The story of the evolution of money from barter to what it is now is never complete before the role played by commercial banks is highlighted. While the practice of safe-keeping and storing savings had been around as early as 2000 BC in Babylon, the term ‘bank’ only started to be used around 1640 the time lending and credit began to flourish in Southern Europe.
The Origins of Banking
The first official bank in history was The Bank of Venice that operated around 1157 in Venice. It rose into prominence after, well, as you may have guessed, it began financing Monarch Wars. Modern banking can however be traced back to the English goldsmiths also known as ‘Merchant Bankers’ who appeared in London sometime after 1730.
The primary business of these individuals was trading commodities, government bonds, and issuing loans to explorers and merchants. It was not long before everyone in the community was entrusting their bullions of money and other items of value to the merchant goldsmiths. This practice spread fast and ‘bankers’ were soon among the most affluent members of the society.
The business of savings and safe-keeping required regular transfer of sizable amounts of gold and silver. Considering they had to keep customer deposits safe from thieves, these merchants invented deposit-taking paper-based banking. A customer would be charged a small fee and issued with a receipt, or proof that valuables of a certain amount is safely kept with a Banker. Whenever the customer made a purchase, rather than dashing to the bank to withdraw gold, he would instead write a letter to his bank instructing them to pay the seller a certain amount worth of gold. These receipts evolved to be paper money and checks (cheques).
This is where banks played a crucial role in the evolution of money. Because they could take deposits that did not have the marks of the owner, these goldsmiths began lending them out at an interest. However, to be sure that the few customers who might need to withdraw coins will get their money when they need it, the merchants kept some money in reserve, as banks still do today. It is safe to say that the bankers played a central role in making the gold-standard of money work.
Credit and Banking
In 2014, The Bank of England released a report called “Majority of money in the modern economy is created by commercial banks making loans”. In this revelation that mostly went ignored by the commercial world, the writer, on behalf of the bank, admits that most money in the modern economy that the bank moves around is not created from bank deposits but through loans. The Federal Reserve Bank, in it’s ‘I Bet You Thought’ publication wrote: “Commercial banks create checkbook money whenever they grant a loan, simply by adding new deposit dollars in accounts in their books in exchange for a borrower’s IOU”.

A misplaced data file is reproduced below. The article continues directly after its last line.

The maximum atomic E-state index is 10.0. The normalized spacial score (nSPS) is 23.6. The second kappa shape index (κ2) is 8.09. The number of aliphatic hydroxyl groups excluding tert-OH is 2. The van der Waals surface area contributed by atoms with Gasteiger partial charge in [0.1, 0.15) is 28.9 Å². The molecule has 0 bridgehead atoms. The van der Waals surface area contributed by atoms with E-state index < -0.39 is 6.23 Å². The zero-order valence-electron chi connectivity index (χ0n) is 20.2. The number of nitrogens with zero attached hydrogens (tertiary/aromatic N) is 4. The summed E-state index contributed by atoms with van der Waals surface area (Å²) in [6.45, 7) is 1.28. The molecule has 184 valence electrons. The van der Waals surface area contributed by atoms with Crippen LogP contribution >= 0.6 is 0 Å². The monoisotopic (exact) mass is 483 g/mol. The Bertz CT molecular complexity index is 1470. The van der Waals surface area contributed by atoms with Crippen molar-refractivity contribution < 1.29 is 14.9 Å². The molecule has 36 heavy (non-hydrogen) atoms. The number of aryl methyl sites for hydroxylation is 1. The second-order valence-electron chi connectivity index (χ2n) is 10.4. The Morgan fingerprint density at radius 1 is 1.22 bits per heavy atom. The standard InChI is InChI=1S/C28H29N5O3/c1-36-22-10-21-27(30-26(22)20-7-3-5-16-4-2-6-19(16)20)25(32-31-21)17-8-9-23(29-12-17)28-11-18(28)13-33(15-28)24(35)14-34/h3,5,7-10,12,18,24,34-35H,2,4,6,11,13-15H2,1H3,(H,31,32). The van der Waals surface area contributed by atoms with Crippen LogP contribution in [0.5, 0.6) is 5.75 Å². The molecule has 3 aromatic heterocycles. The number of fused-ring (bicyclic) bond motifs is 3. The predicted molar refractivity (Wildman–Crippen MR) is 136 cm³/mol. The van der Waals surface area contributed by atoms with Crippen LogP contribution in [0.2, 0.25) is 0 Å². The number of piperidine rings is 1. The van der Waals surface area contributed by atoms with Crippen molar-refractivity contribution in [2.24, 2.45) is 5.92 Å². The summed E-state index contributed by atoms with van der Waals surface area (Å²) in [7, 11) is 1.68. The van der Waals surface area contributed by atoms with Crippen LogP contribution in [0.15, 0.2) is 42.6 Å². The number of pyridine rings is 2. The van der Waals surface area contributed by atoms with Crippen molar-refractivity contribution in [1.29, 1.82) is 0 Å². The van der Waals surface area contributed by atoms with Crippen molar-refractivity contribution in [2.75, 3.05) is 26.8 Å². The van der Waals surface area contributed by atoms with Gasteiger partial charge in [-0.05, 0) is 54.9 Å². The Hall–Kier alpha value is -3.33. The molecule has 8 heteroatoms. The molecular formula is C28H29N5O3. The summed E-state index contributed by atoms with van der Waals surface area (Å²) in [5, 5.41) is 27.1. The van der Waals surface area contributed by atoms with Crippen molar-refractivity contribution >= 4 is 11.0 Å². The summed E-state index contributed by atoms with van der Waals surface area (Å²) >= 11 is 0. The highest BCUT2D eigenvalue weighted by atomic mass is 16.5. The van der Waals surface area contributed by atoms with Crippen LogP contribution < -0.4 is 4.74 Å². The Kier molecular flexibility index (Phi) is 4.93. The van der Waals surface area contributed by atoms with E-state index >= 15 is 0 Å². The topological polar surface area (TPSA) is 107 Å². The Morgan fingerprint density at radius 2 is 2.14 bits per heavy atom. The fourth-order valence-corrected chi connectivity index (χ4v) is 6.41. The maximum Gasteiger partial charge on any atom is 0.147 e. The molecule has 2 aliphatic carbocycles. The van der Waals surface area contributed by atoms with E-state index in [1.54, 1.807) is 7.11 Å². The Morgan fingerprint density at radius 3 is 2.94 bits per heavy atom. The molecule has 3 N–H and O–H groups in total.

Here is how the fractional reserve form of money works to create money out of thin air: when a bank receives a deposit of $100 from customer A, to make money, it lends it on interest to another Customer B. The interesting thing is, the bank gives out as much as 90% of Customer A deposit to customers and in its place leaves IOUs worth $100, the amount loaned out. Note, however, that the IOUs are different from base currency because they are only numbers that exist in a computer. They are still money.
Therefore, aside from the amount loaned to customer B, the bank has now created another $90 to have $190 in in its books from a $10 deposit. Customer B will of course need to use the money borrowed to make a purchase. This means paying the seller, who will also deposit the money in his bank account. The bank will of course loan out the 90% of the same deposit, say $190, but in its books it will create IOUS worth $200, bringing the total amount of money in circulation to $300 from just $100 initial deposit.
With this scam pattern, money can be created almost forever with incredible ROI for the bank. Debts with interest created from deposits that are loaned to another customer as debts again — it takes a very good lawyer, a lot of courage and determination and you would have decent chances of winning a lawsuit against banks for lending you money they didn’t really have at the time of the loan.